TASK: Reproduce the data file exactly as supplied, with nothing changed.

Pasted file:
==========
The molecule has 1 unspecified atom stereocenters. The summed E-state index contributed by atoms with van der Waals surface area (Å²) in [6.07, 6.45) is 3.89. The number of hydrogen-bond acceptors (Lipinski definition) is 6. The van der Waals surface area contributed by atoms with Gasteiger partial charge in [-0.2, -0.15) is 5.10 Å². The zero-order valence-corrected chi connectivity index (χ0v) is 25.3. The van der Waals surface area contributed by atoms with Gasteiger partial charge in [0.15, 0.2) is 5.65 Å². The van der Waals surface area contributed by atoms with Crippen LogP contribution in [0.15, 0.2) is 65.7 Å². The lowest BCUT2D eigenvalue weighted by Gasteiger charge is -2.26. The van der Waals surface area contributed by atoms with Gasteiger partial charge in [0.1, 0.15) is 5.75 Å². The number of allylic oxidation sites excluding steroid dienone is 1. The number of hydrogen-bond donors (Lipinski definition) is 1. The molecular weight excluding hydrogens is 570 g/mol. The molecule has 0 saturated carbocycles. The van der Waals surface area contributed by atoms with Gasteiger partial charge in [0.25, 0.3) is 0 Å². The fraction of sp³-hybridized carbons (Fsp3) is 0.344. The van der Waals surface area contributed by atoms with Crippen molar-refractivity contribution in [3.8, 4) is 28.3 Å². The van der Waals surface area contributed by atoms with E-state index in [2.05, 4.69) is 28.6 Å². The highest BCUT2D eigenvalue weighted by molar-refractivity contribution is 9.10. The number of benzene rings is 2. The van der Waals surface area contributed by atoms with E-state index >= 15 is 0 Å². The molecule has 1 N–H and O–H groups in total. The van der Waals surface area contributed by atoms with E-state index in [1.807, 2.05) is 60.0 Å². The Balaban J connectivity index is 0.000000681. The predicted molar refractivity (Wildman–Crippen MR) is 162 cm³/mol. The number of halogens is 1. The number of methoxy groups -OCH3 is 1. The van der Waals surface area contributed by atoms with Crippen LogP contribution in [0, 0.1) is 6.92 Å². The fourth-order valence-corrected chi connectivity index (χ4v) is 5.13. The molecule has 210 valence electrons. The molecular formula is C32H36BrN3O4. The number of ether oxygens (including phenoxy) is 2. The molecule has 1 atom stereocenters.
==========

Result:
The molecule has 1 unspecified atom stereocenters. The summed E-state index contributed by atoms with van der Waals surface area (Å²) in [6.07, 6.45) is 3.89. The number of hydrogen-bond acceptors (Lipinski definition) is 6. The van der Waals surface area contributed by atoms with Gasteiger partial charge in [-0.2, -0.15) is 5.10 Å². The zero-order valence-corrected chi connectivity index (χ0v) is 25.3. The van der Waals surface area contributed by atoms with Gasteiger partial charge in [0.15, 0.2) is 5.65 Å². The van der Waals surface area contributed by atoms with Crippen LogP contribution in [0.15, 0.2) is 65.7 Å². The lowest BCUT2D eigenvalue weighted by Gasteiger charge is -2.26. The van der Waals surface area contributed by atoms with Gasteiger partial charge in [0.1, 0.15) is 5.75 Å². The number of allylic oxidation sites excluding steroid dienone is 1. The number of hydrogen-bond donors (Lipinski definition) is 1. The molecular weight excluding hydrogens is 570 g/mol. The molecule has 0 saturated carbocycles. The van der Waals surface area contributed by atoms with Gasteiger partial charge in [0.25, 0.3) is 0 Å². The fraction of sp³-hybridized carbons (Fsp3) is 0.344. The van der Waals surface area contributed by atoms with Crippen molar-refractivity contribution in [3.8, 4) is 28.3 Å². The van der Waals surface area contributed by atoms with E-state index in [2.05, 4.69) is 28.6 Å². The highest BCUT2D eigenvalue weighted by molar-refractivity contribution is 9.10. The number of benzene rings is 2. The van der Waals surface area contributed by atoms with E-state index >= 15 is 0 Å². The molecule has 1 N–H and O–H groups in total. The van der Waals surface area contributed by atoms with E-state index in [1.807, 2.05) is 60.0 Å². The Balaban J connectivity index is 0.000000681. The predicted molar refractivity (Wildman–Crippen MR) is 162 cm³/mol. The number of halogens is 1. The number of methoxy groups -OCH3 is 1. The van der Waals surface area contributed by atoms with Crippen LogP contribution in [0, 0.1) is 6.92 Å². The fourth-order valence-corrected chi connectivity index (χ4v) is 5.13. The molecule has 210 valence electrons. The molecular formula is C32H36BrN3O4. The number of ether oxygens (including phenoxy) is 2. The molecule has 1 atom stereocenters.